EXTRA: Presentation of Compendium of Church's Social Doctrine
"A Text That Had No Precedent"
VATICAN CITY, OCT. 26, 2004 (Catholic Online) - Here is the presentation of the "Compendium of the Social Doctrine of the Church," made today in a press conference by Cardinal Renato Martino, president of the Pontifical Council for Justice and Peace.
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I am particularly pleased to make public today the long-awaited document "Compendium of the Social Doctrine of the Church." This document has been prepared -- at the request of the Holy Father, to whom it is dedicated -- by the Pontifical Council for Justice and Peace, which is fully responsible for its content. It is now made available to all -- Catholics, other Christians, people of good will -- who seek sure signs of truth in order to better promote the social good of persons and societies. This work began five years ago under the presidency of my venerated predecessor Cardinal François-Xavier Nguyên Van Thuân. An unavoidable delay in the work was caused by the sickness and death of Cardinal Van Thuân and by the subsequent change in presidency of the Pontifical Council for Justice and Peace.
The drafting of the Compendium of the Social Doctrine of the Church was not a simple undertaking. The most complex problems that had to be dealt with were essentially those determined by: a) the fact that this amounted to compiling a text that had no precedent in the Church's history; b) the attempt to bring into focus certain complex epistemological questions inherent in the nature of the Church's Social Doctrine; c) the need to give a unified and universal dimension to the document notwithstanding the countless facets and unlimited variety of social realities in the world and of the world; and d) the desire to offer a teaching that loses nothing of its luster over time, in an historical period marked by very rapid and radical social, economic and political changes.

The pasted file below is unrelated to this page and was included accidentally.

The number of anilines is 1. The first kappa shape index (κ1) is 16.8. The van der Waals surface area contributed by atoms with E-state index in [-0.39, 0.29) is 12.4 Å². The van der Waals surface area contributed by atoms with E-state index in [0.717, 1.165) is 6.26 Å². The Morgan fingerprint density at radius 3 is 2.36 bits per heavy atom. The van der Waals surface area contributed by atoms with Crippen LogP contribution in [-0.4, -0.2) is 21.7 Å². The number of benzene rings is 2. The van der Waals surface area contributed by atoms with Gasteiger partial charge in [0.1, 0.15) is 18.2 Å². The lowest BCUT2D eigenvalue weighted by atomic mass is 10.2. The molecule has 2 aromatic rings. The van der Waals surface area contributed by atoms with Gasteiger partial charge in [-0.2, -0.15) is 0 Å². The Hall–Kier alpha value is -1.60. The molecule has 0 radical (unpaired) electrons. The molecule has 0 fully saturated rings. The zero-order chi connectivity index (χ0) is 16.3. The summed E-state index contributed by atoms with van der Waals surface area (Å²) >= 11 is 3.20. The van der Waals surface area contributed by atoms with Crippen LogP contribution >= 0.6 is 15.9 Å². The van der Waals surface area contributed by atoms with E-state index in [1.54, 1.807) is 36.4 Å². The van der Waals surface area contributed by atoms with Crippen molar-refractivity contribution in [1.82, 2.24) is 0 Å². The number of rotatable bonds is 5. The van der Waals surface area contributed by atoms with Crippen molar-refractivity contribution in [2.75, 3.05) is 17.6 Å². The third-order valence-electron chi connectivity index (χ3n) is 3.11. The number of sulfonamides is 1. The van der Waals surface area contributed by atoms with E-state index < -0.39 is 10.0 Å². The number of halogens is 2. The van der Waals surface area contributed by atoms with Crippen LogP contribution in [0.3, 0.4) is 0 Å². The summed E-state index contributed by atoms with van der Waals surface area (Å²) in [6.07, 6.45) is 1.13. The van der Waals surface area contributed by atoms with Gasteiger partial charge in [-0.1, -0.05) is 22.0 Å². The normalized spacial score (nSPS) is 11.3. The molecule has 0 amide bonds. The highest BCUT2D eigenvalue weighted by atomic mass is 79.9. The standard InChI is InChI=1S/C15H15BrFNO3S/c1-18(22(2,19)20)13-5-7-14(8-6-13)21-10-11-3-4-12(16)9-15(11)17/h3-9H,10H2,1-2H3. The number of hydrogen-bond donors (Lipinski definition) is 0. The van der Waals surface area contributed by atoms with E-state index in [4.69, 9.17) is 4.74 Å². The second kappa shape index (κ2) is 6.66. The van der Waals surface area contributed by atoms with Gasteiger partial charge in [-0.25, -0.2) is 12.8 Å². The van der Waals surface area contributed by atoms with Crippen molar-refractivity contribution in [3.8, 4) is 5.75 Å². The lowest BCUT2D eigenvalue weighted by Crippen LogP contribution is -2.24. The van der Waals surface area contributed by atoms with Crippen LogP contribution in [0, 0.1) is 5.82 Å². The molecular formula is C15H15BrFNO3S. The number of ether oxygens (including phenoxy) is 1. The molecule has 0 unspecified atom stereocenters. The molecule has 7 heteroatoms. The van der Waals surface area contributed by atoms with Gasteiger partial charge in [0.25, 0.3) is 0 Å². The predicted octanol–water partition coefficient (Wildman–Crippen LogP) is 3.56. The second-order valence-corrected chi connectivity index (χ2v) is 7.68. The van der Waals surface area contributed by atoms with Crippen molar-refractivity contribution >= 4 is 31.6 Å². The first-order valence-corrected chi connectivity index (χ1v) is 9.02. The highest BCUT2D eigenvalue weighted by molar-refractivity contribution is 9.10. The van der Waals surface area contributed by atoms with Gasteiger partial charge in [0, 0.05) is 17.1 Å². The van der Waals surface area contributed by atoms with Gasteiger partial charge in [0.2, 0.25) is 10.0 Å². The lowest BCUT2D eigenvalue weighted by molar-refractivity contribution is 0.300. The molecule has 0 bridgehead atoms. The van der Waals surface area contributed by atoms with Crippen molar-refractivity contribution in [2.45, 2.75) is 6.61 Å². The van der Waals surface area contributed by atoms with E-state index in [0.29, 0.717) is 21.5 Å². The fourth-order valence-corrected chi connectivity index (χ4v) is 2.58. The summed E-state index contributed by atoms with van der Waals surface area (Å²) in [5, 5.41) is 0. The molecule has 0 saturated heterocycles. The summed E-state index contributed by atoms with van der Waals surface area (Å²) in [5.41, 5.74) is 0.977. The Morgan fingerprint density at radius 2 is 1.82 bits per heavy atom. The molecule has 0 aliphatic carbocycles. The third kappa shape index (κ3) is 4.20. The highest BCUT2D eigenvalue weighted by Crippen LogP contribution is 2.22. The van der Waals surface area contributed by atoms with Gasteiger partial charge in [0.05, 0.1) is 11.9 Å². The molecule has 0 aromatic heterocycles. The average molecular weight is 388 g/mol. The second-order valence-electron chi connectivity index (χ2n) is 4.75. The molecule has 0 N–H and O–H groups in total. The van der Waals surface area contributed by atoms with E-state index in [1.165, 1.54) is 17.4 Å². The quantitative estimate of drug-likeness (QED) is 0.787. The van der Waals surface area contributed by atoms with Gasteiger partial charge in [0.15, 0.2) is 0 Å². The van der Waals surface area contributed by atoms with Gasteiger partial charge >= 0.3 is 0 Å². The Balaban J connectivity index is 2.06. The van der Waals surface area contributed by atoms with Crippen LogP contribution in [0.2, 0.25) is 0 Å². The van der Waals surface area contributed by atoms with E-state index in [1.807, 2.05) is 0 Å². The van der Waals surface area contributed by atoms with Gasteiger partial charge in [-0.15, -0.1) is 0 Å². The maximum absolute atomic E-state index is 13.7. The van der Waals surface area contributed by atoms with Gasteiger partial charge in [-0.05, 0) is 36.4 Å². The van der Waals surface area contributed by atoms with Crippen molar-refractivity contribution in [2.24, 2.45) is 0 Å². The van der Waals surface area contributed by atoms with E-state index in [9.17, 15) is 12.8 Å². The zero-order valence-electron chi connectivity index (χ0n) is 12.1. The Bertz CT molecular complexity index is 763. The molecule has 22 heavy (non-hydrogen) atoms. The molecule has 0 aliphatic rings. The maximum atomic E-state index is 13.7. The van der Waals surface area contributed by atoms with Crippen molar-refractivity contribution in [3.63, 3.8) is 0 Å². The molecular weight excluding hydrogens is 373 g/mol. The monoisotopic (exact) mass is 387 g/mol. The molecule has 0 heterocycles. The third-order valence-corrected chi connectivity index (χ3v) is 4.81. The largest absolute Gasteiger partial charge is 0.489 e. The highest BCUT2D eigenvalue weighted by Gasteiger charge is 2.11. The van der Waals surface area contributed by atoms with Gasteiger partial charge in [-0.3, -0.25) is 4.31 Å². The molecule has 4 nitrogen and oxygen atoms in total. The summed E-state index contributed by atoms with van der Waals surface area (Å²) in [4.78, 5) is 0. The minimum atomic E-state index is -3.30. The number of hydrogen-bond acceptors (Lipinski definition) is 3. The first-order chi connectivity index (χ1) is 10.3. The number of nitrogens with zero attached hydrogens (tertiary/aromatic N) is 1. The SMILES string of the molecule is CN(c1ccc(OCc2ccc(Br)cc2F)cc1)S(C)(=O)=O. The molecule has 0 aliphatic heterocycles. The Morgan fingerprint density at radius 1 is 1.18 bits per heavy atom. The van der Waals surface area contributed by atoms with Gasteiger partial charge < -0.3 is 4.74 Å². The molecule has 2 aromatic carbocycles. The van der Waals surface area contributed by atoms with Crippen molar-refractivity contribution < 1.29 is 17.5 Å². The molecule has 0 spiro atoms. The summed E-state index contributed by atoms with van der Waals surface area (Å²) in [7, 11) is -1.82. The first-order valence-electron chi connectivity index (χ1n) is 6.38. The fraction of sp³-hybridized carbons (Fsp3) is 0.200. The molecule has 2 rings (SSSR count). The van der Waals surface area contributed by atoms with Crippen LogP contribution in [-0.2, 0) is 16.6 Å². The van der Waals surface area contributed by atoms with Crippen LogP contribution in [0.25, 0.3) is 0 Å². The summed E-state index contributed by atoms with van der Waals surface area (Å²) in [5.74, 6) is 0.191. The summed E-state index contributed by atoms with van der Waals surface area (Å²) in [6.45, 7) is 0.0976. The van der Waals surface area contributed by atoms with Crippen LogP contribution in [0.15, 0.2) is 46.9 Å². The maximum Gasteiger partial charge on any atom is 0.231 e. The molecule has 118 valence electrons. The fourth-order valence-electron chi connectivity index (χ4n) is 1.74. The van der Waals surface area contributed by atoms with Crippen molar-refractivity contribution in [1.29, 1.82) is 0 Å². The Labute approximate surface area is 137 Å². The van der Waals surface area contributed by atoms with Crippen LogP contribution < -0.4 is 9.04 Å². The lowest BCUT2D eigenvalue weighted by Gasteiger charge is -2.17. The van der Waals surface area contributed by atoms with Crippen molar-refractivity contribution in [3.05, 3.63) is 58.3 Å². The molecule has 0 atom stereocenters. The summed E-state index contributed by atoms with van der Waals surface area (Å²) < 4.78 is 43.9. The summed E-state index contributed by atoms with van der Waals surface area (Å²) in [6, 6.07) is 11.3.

The Compendium of the Social Doctrine of the Church offers a complete overview of the fundamental framework of the doctrinal corpus of Catholic social teaching. Faithful to the authoritative recommendation made by the Holy Father John Paul II in No. 54 of the postsynodal apostolic exhortation "Ecclesia in America," the document presents "in a complete and systematic manner, even if by means of an overview, the Church's social teaching, which is the fruit of careful Magisterial reflection and an expression of the Church's constant commitment in fidelity to the grace of salvation wrought in Christ and in loving concern for humanity's destiny" (Compendium, 8).
The Compendium has a simple and straightforward structure. After an introduction, there follow three parts. The first, composed of four chapters, deals with the fundamental presuppositions of Social Doctrine -- God's plan of love for humanity and society, the Church's mission and the nature of social doctrine, the human person and human rights, and the principles and values of Social Doctrine.
The second part, composed of seven chapters, deals with the contents and classical themes of social doctrine -- the family, human work, economic life, the political community, the international community, the environment and peace.
The third part, which is quite brief, with just one chapter, contains a series of recommendations for the use of Social Doctrine in the pastoral activity of the Church and in the life of Christians, above all the lay faithful. The conclusion, entitled "For a Civilization of Love," is an expression of the underlying purpose of the entire document.
The work is accompanied by extensive indexes that make for easy and very useful consultation.
The Compendium has a specific goal and is characterized by certain objectives spelled out in No. 10 of the introduction. The document "is presented as an instrument for the moral and pastoral discernment of the complex events that mark our time; as a guide to inspire, at the individual and community levels, attitudes and choices that will permit all people to look to the future with greater trust and hope; as an aid for the faithful concerning the Church's teaching in the area of social morality" (Compendium, 10).
It is moreover an instrument put together for the precise purpose of promoting "new strategies suited to the demands of our time and in keeping with human needs and resources. But above all there can arise the motivation to rediscover the vocation proper to the different charisms within the Church that are destined to the evangelization of the social order, because 'all the members of the Church are sharers in this secular dimension'1" (Compendium, 10).
A point worth emphasizing, because it is found in various parts of the document, is the following: the text is presented as an instrument for fostering ecumenical and interreligious dialogue on the part of Catholics with all who sincerely ...
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